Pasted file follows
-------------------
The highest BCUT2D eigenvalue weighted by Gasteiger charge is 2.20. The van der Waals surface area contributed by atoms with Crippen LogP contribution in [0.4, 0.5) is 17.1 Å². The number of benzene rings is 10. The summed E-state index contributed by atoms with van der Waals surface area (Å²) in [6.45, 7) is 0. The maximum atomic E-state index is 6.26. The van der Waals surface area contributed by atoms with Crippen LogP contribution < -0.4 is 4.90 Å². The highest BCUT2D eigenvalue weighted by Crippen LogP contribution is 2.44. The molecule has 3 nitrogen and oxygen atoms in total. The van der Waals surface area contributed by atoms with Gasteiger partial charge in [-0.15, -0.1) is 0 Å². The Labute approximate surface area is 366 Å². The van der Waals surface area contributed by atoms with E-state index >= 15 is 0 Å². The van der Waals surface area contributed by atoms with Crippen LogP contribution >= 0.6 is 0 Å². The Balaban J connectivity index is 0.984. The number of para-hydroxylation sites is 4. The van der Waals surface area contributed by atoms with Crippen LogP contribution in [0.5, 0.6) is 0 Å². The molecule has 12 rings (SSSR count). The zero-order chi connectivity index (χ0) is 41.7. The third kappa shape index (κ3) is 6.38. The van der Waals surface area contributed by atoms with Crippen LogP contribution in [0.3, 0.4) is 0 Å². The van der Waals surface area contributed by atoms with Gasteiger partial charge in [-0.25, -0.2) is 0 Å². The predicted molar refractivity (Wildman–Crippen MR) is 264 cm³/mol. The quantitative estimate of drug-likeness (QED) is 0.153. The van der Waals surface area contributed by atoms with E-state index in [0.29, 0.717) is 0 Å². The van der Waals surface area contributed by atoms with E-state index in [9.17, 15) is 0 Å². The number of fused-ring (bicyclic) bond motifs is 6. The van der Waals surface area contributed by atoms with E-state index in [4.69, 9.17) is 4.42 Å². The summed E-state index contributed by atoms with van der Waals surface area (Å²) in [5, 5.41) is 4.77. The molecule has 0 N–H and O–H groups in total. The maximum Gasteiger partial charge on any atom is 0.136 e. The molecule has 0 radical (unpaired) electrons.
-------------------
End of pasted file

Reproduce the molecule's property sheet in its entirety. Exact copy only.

The highest BCUT2D eigenvalue weighted by Gasteiger charge is 2.20. The van der Waals surface area contributed by atoms with Crippen LogP contribution in [0.4, 0.5) is 17.1 Å². The number of benzene rings is 10. The summed E-state index contributed by atoms with van der Waals surface area (Å²) in [6.45, 7) is 0. The maximum atomic E-state index is 6.26. The van der Waals surface area contributed by atoms with Crippen LogP contribution < -0.4 is 4.90 Å². The highest BCUT2D eigenvalue weighted by Crippen LogP contribution is 2.44. The molecule has 3 nitrogen and oxygen atoms in total. The van der Waals surface area contributed by atoms with Gasteiger partial charge in [-0.15, -0.1) is 0 Å². The Labute approximate surface area is 366 Å². The van der Waals surface area contributed by atoms with E-state index >= 15 is 0 Å². The van der Waals surface area contributed by atoms with Crippen LogP contribution >= 0.6 is 0 Å². The Balaban J connectivity index is 0.984. The number of para-hydroxylation sites is 4. The van der Waals surface area contributed by atoms with Crippen LogP contribution in [0.5, 0.6) is 0 Å². The molecule has 12 rings (SSSR count). The zero-order chi connectivity index (χ0) is 41.7. The third kappa shape index (κ3) is 6.38. The van der Waals surface area contributed by atoms with Crippen LogP contribution in [0.3, 0.4) is 0 Å². The van der Waals surface area contributed by atoms with Gasteiger partial charge in [-0.25, -0.2) is 0 Å². The predicted molar refractivity (Wildman–Crippen MR) is 264 cm³/mol. The quantitative estimate of drug-likeness (QED) is 0.153. The van der Waals surface area contributed by atoms with E-state index in [0.29, 0.717) is 0 Å². The van der Waals surface area contributed by atoms with E-state index in [9.17, 15) is 0 Å². The number of fused-ring (bicyclic) bond motifs is 6. The van der Waals surface area contributed by atoms with E-state index in [4.69, 9.17) is 4.42 Å². The summed E-state index contributed by atoms with van der Waals surface area (Å²) in [5, 5.41) is 4.77. The molecule has 0 N–H and O–H groups in total. The maximum Gasteiger partial charge on any atom is 0.136 e. The molecule has 0 radical (unpaired) electrons.